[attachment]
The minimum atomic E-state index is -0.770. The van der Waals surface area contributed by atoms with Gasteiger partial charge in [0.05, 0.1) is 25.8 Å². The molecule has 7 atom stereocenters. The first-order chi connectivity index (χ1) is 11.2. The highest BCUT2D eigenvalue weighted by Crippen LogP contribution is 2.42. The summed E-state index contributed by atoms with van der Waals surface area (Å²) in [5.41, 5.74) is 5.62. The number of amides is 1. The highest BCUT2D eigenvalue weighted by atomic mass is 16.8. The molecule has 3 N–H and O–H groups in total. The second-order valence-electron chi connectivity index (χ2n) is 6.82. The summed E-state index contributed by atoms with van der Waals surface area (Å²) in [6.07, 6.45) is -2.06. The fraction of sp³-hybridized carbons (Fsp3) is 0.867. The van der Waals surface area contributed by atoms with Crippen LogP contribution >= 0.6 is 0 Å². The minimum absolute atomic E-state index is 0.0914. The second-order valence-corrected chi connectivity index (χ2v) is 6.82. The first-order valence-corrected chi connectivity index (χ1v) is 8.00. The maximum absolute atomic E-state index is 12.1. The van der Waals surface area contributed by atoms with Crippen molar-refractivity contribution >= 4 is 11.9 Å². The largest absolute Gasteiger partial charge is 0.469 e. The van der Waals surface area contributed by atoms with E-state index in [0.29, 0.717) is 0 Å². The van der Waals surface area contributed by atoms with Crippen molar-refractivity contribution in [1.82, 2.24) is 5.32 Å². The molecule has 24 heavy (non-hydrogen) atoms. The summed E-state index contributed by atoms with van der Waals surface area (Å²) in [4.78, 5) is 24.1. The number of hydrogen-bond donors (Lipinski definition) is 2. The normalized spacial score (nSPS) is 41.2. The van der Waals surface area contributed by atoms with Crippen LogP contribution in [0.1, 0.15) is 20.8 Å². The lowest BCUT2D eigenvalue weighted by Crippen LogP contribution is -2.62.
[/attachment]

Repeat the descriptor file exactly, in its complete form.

The minimum atomic E-state index is -0.770. The van der Waals surface area contributed by atoms with Gasteiger partial charge in [0.05, 0.1) is 25.8 Å². The molecule has 7 atom stereocenters. The first-order chi connectivity index (χ1) is 11.2. The highest BCUT2D eigenvalue weighted by Crippen LogP contribution is 2.42. The summed E-state index contributed by atoms with van der Waals surface area (Å²) in [5.41, 5.74) is 5.62. The number of amides is 1. The highest BCUT2D eigenvalue weighted by atomic mass is 16.8. The molecule has 3 N–H and O–H groups in total. The second-order valence-electron chi connectivity index (χ2n) is 6.82. The summed E-state index contributed by atoms with van der Waals surface area (Å²) in [6.07, 6.45) is -2.06. The fraction of sp³-hybridized carbons (Fsp3) is 0.867. The van der Waals surface area contributed by atoms with Crippen LogP contribution >= 0.6 is 0 Å². The minimum absolute atomic E-state index is 0.0914. The second-order valence-corrected chi connectivity index (χ2v) is 6.82. The first-order valence-corrected chi connectivity index (χ1v) is 8.00. The maximum absolute atomic E-state index is 12.1. The van der Waals surface area contributed by atoms with Crippen molar-refractivity contribution >= 4 is 11.9 Å². The largest absolute Gasteiger partial charge is 0.469 e. The van der Waals surface area contributed by atoms with E-state index in [0.29, 0.717) is 0 Å². The van der Waals surface area contributed by atoms with Crippen molar-refractivity contribution in [1.82, 2.24) is 5.32 Å². The molecule has 24 heavy (non-hydrogen) atoms. The summed E-state index contributed by atoms with van der Waals surface area (Å²) in [4.78, 5) is 24.1. The number of hydrogen-bond donors (Lipinski definition) is 2. The normalized spacial score (nSPS) is 41.2. The van der Waals surface area contributed by atoms with Crippen LogP contribution in [0.1, 0.15) is 20.8 Å². The lowest BCUT2D eigenvalue weighted by Crippen LogP contribution is -2.62.